If you have a rodent issue, consider one of the humane traps. Stormy days and floods Whilst no one can get bored with the Great British weather due to it being so unpredictable, Autumn usually brings a lot more rain and storms. Therefore, it is important to keep an eye on the weather, and if you know it is going to get wet and windy, try and take your dog out before it gets too bad. It is also a really good idea to encourage your cat to come indoors and stay.
During stormy weather
Ensure small animals such as rabbits are in a sheltered area of the garden and protected. Sudden downpours can lead to flooding of outside buildings, cages, runs and garages. They may also need moving if the ground has now become very muddy as a result. During very high winds, it is essential to make sure you check your garden for any fences that may have been damaged, leaving a hole for your dog to escape
Snakes and ladders, no badgers
Autumn is the time of year when many animals will start to get ready to hibernate for the winter. Snakes are just one such animal. This means they may be grumpier than normal. As a result, extra care needs to be taken to make sure they don’t bite (I’ve just done a 2-minute mile in the other direction)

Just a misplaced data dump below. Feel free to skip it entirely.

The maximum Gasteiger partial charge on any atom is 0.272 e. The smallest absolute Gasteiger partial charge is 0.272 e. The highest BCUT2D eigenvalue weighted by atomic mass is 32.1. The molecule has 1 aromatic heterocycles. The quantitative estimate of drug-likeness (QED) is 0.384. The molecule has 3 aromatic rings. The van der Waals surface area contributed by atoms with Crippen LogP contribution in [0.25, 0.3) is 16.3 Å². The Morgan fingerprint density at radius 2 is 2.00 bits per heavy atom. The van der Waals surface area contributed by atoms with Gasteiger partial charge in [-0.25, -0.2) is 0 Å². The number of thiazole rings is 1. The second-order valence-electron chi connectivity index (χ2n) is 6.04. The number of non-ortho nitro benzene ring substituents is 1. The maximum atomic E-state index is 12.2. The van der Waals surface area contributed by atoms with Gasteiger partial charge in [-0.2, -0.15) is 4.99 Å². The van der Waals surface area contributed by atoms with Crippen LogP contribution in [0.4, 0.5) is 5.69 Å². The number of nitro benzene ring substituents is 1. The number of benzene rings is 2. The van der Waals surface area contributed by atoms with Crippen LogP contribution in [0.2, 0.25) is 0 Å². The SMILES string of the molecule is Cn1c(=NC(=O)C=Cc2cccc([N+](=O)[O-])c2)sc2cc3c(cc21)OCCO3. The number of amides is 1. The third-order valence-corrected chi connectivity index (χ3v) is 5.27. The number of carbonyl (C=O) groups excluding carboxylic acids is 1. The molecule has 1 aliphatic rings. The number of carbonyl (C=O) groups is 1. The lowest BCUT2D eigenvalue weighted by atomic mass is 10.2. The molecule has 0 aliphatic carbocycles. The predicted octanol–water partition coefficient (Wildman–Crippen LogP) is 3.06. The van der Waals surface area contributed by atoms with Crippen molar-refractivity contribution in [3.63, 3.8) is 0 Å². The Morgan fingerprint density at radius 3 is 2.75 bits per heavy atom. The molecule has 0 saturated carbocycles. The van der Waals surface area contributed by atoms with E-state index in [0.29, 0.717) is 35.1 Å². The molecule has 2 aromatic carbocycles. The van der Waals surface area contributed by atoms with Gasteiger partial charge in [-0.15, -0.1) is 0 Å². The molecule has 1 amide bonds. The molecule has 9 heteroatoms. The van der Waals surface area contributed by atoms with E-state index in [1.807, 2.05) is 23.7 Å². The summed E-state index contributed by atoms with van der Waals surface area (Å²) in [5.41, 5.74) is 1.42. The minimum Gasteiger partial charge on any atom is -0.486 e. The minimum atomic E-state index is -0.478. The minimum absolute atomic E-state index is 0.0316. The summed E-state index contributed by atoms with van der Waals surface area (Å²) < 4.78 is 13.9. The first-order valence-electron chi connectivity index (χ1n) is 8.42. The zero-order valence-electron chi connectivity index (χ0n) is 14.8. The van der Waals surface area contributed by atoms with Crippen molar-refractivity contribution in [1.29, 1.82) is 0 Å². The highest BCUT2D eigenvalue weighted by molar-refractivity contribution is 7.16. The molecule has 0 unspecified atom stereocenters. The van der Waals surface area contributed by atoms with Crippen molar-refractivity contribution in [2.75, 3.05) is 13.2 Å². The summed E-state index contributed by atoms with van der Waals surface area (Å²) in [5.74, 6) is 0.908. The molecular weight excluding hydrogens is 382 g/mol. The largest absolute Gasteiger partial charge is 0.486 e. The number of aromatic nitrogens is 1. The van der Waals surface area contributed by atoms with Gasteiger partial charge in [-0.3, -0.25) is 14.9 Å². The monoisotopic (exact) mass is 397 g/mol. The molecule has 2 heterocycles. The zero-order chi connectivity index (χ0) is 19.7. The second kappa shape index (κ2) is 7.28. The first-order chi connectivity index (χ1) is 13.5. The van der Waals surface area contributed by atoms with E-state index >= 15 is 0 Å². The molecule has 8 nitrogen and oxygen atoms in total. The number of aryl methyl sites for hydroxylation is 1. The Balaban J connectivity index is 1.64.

When going for long walks, make sure you are aware of what snakes are native to that area. Fortunately, in this country, the only danger is the adder, but it is important to remember that just one bite for some species of snakes could be fatal
Another animal you may see is a badger. Badgers start looking for extra food in the Autumn so they can store it for the winter, and like any animal (including humans), if they feel uneasy or in danger, they can be quite lethal. If badgers are in the area, then make sure you keep the dog on a lead. You may want to read our article on Entertaining your dog whilst on walks
Sticks and the Dangers to dogs.
During the autumn period, you will generally find more sticks on the ground. One of the autumn dangers to dogs is the temptation to play sticks with your dog. Please be careful as sticks can cause cuts to the mouth and jaw, get wedged in the mouth or should the dog decide to chew the stick, possibly cause a blockage in the intestine,
These can normally be found in dark, damp woods during the autumn season and are something to be aware of. A lot of mushrooms are harmless. However, unless you are an expert, it is better to be safe than sorry, as it can be hard to tell. If you suspect your dog has eaten a mushroom, then contact your Vet
Remember, If you employ a dog walker or dog sitter to help with your pet(s) be sure they’re aware of autumn dangers to your dog also.
The content and articles on this website are not intended as a substitute for Veterinary advice, diagnosis or treatment. It is advisable to always seek the opinion of your Vet with any queries you may have regarding the medical health of your pet.
Reliance on any content or information that appears on this website is totally at your own risk.